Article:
Labrador Retrievers are the lovable, family-friendly dog we all know and love! Labs have been the most popular breed in the United States for 25 years running. One of the older recognized breeds, Labradors were originally bred to be strong, active retrieving dogs that excelled in hunting and swimming. The breed continued to be developed throughout the 19th and 20th centuries and was recognized by the AKC in 1917.
Today, these dogs are known for their outgoing and energetic personalities, and are extremely intelligent and devoted pets. The Labrador Retriever is consistently warm, loyal and good-natured, making it a wonderful companion for individuals and families of all ages. Muscular and athletic, these pups have a fairly high energy level and therefore require a significant amount of exercise.
Labs are an incredibly versatile breed, as they can excel at anything from K9 police work to agility to service work for the disabled. Full grown labs are medium sized, typically weighing in at about 55-75 lbs. Labs have short, low-maintenance coats and only require minimal bathing and brushing.
This breed comes in three colors—yellow, black and chocolate. While today it is America's most popular dog, Labs were almost extinct by the 1880s, until English fans of the breed saved it.
Welcome to Florida, home to one of the most puppy-loving cities in the U.S.! The Sunshine State is the 3rd most populous state in the country with a population of approximately 20 million people. With the longest coastline in the country, Florida is known for its thriving coastal life, especially in beach city Miami, as well as tourism and immigration, which adds to the diversity of this Southern state. Not only is Florida a hot spot for travelers, celebrities and families, but also for the dogs that accompany them. If you're a dog-owning Floridian or looking to become one, there are certain requirements to be aware of before bringing a puppy home, as well as an abundance of ways to live alongside your pup in this blooming state.
According to Title XLVI of the 2016 Florida Statutes, all dogs four months of age or older must be vaccinated against rabies and must be revaccinated 12 months after the first vaccination. While this is the only vaccine that is required by law, there are other vaccines that veterinarian's will recommend to keep your dog healthy and happy. These include DHLPP, a combination vaccine protecting against several diseases, and bordetella, which protects your pooch from kennel cough. The cost of vaccinating your dog in Florida varies by location and by veterinarian.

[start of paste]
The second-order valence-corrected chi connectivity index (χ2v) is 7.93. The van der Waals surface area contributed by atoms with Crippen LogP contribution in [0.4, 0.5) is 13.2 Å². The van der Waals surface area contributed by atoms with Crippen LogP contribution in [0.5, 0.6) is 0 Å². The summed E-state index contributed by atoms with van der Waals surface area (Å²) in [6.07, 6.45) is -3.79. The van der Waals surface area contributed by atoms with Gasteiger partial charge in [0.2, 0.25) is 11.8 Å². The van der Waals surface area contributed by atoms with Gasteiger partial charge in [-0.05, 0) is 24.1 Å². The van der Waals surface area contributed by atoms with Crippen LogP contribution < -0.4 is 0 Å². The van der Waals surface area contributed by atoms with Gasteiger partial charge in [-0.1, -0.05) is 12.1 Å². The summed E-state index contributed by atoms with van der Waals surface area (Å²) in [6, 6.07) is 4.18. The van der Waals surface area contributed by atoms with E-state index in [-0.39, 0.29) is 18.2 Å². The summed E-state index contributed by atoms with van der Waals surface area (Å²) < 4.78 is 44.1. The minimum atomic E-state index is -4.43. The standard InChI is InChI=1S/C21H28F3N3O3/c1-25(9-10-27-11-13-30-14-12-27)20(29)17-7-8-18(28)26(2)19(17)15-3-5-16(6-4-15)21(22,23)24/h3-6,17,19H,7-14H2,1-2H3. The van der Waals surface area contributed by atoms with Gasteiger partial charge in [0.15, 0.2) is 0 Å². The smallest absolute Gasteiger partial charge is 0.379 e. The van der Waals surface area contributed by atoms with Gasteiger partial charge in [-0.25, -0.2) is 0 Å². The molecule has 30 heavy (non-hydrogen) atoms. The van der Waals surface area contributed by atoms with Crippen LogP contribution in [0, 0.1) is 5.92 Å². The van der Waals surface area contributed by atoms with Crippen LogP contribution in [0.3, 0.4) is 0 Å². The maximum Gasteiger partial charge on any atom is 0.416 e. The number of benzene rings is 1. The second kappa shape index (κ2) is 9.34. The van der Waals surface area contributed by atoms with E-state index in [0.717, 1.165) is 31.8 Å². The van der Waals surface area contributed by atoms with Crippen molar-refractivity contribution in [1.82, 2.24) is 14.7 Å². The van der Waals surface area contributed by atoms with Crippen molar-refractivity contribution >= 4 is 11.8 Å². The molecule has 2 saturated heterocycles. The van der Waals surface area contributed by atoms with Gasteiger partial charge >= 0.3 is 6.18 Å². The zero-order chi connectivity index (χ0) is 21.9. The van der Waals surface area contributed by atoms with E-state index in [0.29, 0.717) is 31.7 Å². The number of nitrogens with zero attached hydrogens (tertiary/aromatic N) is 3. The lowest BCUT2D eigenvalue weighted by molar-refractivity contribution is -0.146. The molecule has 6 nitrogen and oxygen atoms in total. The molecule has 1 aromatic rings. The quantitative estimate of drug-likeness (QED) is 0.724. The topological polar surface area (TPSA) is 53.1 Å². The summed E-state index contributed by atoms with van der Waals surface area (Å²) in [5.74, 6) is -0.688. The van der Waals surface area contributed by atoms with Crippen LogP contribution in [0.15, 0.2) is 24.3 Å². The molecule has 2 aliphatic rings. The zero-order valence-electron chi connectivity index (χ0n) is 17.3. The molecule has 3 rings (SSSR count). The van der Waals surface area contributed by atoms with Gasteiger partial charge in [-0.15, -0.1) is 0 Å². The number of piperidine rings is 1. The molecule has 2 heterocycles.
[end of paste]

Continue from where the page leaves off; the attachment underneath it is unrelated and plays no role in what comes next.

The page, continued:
Florida's laws pertaining to keeping dogs on leashes differs from one county to another. Some of Florida's 67 counties require their dogs to be kept on leash at all times, while others do not. Look up the leash law in your county to be sure.
Licensing your dog helps the state keep track of all its canine residents and helps when locating a lost dog. Each county in Florida has its own rules on licensing a pet. For example, in Miami-Dade County, dogs over four months of age must be licensed with an identification tag and licensing must be renewed annually. Look up the licensing law in your county to find out if your dog needs to be licensed.
The state of Florida prohibits owners from leaving their dog unattended in a vehicle. There is also something called a "Good Samaritan" law, which "grants civil immunity for damage to the vehicle for a person who enters a motor vehicle, by force or otherwise, for the purpose of removing a vulnerable person or domestic animal," under certain conditions (Stat. § 768.139). While the state as a whole does not have a law advising on whether to restrain an animal in a moving vehicle, Miami-Dade County dictates that pets riding in the back of a truck must be confined to a seat carrier or humanely restrained with tethers.
Home of the magical world of Disney, Florida is no stranger to entertainment. The same goes for keeping their four-legged residents busy with plenty of space to run and play. There are numerous off-leash parks in the state, where Fido is welcome to run free and sniff other pups, nose to tail. All state parks in Florida allow dogs on-leash in designated areas during the day, as long as they are well-behaved and picked up after.
With its beautiful beaches and many tourist attractions, it's not difficult to find something both you and your dog will enjoy in the Sunshine State. Whether it's a dog-friendly hotel, beach or restaurant, Florida has what you and your pooch are looking for. Just make sure to plan ahead by calling each place you visit to find out their policy on pets. Then get out there and have a ball!